Scene sandbagging
What is it and why is it so important in writing fiction? To be quite honest, I hadn’t known it was referred to as “sandbagging a scene” until I began preparing for this blog. I simply knew it as a scene hook. So what is it?

In fiction, the writer is in a constant battle to keep the story pace moving swiftly while describing the environment and action. He or she must do this without seeming obvious and in the meantime must keep the reading engaged. Far too often a writer will begin to describe a scene and forget to put the hook into it. They tell instead of show their location and before they know it the reader gets bored and closes the book.

In my upcoming novel Chinook Winds my first chapter is a perfect example of sandbagging a scene. I spend the whole chapter describing a ranch between Sundre, Alberta and the Rocky Mountains. I paint a beautiful picture of rolling hills and dry dusty fields; of drought and tough times; of the hard work of ranching. But I don’t want to put my reader to sleep so I weave in a problem. Some foals are missing and our heroine, Gillian, is worried. I use her eyes to show the setting but we see it through her actions as she looks for her foals. She doesn’t find them the way she’d hoped. The presence of vultures circling above a field leads her to them and we discover three dead and a fourth thrashing in the dirt in agony. I close the chapter right there and what do I accomplish by doing that? I make the reader reach for Chapter Two.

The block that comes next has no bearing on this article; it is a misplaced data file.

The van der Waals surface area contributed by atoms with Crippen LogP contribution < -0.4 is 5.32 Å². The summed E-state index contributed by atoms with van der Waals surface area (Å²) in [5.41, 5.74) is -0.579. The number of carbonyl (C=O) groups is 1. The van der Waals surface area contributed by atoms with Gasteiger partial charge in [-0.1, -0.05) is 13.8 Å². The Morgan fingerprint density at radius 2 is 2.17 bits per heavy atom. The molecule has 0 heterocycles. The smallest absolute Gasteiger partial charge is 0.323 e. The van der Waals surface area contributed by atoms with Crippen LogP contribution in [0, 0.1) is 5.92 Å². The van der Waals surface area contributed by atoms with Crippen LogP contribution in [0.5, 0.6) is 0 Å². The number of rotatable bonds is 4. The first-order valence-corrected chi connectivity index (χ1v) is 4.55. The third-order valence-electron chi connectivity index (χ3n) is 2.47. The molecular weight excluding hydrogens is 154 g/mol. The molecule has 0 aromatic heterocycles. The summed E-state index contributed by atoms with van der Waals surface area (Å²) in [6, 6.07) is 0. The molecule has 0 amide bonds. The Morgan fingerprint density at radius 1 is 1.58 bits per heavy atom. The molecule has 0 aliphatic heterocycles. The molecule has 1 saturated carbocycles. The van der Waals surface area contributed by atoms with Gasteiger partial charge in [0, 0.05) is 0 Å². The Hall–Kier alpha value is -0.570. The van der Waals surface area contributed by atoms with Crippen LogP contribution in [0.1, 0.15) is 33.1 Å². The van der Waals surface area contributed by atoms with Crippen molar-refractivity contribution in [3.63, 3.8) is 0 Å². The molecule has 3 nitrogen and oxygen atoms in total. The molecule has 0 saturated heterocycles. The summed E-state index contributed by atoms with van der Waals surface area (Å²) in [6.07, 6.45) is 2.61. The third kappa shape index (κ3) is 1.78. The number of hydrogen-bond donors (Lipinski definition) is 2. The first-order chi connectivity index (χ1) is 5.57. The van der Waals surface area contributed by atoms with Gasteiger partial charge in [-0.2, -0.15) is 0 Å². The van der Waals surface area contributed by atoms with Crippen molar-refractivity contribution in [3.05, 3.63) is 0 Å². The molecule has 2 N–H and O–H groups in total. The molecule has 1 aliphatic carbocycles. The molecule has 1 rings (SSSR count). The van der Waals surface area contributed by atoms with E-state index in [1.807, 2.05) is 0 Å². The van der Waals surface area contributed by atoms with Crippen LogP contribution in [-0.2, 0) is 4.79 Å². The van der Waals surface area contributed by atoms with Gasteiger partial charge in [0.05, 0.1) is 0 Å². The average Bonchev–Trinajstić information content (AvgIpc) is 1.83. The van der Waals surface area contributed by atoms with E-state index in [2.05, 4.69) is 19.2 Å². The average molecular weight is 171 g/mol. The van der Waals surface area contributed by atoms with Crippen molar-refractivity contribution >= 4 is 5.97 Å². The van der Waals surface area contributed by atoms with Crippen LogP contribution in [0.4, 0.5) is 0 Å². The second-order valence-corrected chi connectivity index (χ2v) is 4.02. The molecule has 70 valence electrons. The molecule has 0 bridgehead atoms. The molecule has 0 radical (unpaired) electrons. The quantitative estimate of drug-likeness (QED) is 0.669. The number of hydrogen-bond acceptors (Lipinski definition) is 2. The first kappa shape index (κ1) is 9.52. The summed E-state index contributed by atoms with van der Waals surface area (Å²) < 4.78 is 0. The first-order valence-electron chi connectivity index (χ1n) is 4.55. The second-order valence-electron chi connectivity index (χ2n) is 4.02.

In my new release Vengeance I use the same concept in my prologue simply by not naming my characters. The reader follows their actions as they capture a Beluga whale and inject it with some unknown serum. The un-named man proceeds to kill every member of the fishing vessel he has hired for the capture. The reader leaves the chapter wondering who the man is and what’s in the serum. They really want to know what will come next. And yet through this prologue I’ve piled a lot of detail about the tundra and the Hudson Bay area into it without boring the reader. They now know everything about their imaginary surroundings but they most certainly aren’t asleep.

It’s all fine and well to get descriptive and detailed. That’s what it takes to get a reader to dive into a scene but a writer must do more than that. We must hook that reader with a problem that isn’t immediately solved. And we must do that over and over again in each setting—use some little piece of information to keep the reader wanting more. Sandbag your scenes—reinforce them with little hooks that will make your settings more than just pretty places to visit.
Okay faithful blog readers, what say you? Have you got the promise of unresolved conflict in your scenes?
How do you resolve a scene without resolving the overall conflict in the book?
Share you "hook" or "sandbag" with us on the blog (in the comments section). You can ask Donna questions, or leave comments for her and she will respond!
I bid you good writing.